Investigations of a Bilingual 4-year-old’s Riddle

27 Oct 2016

My daughter is almost 5, and she has a penchant for “riddles.” At first, these started out super simple, such as, “what animal can fly?” or “what is up in the sky during the day and gives us light?” Over time, they started to get more and more complex, morphing into questions such as, “what animal can fly but isn’t a bird?” or “what animals swim in the ocean but aren’t fish?” or “name three animals that live in the ocean but have no eyes.” These games are good linguistic exercises, reinforcing the vocabulary my daughter is picking up in the books we read her. In most cases, she can even do these riddles bilingually, and she enjoys quizzing her mom in Chinese on the ones I give her in English that she is able to answer.

Occasionally I’ve asked her to give me a riddle, and it’s usually something super simple, similar to the afore-mentioned “what is up in the sky during the day and gives us light?” one. Fair enough… I don’t expect the riddle of the Sphinx from a 4-year-old. But the other day she asked me this one:

What has 5 legs and lives in the sky?

Pretty certain that no animal has 5 legs, I figured she got the number wrong, and was counting a tail as a leg or something. So I guessed “dragon” and “pegasus” and the like, but she said those were wrong, and she knows a tail isn’t a leg. I was stumped!

Pegasus

The answer to the riddle is “a star.” (She’s most familiar with the 5-pointed star, which she’s always getting in sticker form.)

I was kind of blown away by this, because it’s a pretty cleverly crafted riddle. Trying not to be too quick to declare my daughter a genius, though, I gave some thought to what might be going on in her bilingual mind.

In Chinese, a 5-pointed star is called a “五角星,” literally, “5-corner-star.” But here’s the thing… “foot” in Chinese is (pronounced “jiǎo,” exact same pronunciation as above), and it’s a word sometimes used to represent the whole leg. She hasn’t officially started learning Chinese characters yet, and she definitely isn’t aware of how the two Chinese words are written. So in her mind, is it all the same “jiǎo”? Is a Chinese five-pointed star a “five-legged star” to her?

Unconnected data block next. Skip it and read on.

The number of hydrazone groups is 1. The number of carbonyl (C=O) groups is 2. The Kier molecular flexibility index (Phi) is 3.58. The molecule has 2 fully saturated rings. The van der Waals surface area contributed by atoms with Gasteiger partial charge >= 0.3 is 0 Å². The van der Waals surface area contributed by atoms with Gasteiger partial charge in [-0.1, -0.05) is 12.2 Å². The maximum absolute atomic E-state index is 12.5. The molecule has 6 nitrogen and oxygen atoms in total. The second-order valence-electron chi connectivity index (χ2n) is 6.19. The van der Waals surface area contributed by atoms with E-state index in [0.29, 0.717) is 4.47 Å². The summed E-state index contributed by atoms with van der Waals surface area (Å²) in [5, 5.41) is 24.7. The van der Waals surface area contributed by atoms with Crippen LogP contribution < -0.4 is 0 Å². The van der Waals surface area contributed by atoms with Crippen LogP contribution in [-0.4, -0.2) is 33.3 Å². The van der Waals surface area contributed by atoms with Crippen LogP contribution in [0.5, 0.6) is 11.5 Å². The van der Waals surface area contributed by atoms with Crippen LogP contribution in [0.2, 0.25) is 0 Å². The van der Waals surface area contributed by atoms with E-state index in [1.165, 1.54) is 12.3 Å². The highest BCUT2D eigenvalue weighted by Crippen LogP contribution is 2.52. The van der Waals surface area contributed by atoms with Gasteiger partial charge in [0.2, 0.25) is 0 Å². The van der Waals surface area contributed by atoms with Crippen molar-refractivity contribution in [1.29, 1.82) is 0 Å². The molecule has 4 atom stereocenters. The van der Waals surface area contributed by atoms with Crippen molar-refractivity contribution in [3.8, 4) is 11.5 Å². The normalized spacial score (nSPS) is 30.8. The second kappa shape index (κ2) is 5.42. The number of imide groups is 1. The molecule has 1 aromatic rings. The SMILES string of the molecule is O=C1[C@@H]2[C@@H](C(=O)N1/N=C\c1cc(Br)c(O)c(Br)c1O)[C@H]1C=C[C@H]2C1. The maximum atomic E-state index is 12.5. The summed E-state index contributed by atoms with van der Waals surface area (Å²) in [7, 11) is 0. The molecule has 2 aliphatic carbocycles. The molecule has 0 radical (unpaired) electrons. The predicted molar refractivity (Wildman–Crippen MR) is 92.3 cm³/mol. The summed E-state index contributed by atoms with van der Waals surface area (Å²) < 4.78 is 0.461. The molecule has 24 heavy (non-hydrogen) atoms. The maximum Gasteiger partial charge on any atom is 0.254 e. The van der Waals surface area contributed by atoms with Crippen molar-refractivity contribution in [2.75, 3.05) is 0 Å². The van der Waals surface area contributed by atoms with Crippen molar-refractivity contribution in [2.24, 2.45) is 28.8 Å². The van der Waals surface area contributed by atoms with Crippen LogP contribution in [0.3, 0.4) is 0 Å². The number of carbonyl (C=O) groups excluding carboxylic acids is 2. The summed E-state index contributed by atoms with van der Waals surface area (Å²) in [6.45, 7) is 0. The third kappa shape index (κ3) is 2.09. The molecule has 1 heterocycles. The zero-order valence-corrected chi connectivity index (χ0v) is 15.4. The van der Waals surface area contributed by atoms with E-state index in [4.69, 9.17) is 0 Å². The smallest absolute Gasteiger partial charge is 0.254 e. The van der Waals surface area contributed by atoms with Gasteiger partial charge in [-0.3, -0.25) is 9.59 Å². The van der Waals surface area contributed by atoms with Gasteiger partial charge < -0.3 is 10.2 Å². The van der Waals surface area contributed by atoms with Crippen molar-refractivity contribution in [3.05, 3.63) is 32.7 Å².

I tried to investigate this question, but my daughter didn’t have much patience for my line of linguistic questioning (a trait she probably inherited from her mother). In the end, I got her to answer like so:

Me: Do you know what the 五角 in 五角星 means?

Her: It means “five legs.”

Her: [thinks for a minute]

Her: …or “5 corners.”

I’m not sure if she thought of that second meaning when she was devising her riddle, and neither is she. Language acquisition is a largely unconscious process, and that’s especially true for kids. She hasn’t come up with any similarly clever riddles since. We’ll see what happens.

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John Pasden

John is a Shanghai-based linguist and entrepreneur, founder of AllSet Learning.

Comments

  1. OK, when I said “no animal” I was excluding a starfish. It doesn’t live in the sky…

  2. That’s a really interesting story, and I love to hear your daughters language learning adventures from your perspective and education in linguistics.

  3. That’s a really cool glimpse of child language acquisition. I’m very intrigued by how, in the absence of characters, native speakers would perceive the morphemes in compound words. It only makes sense that sometimes they would have different ideas about specific words–just like in any other language. But to hear a (possible) example of it in practice is nice. Thanks for sharing!

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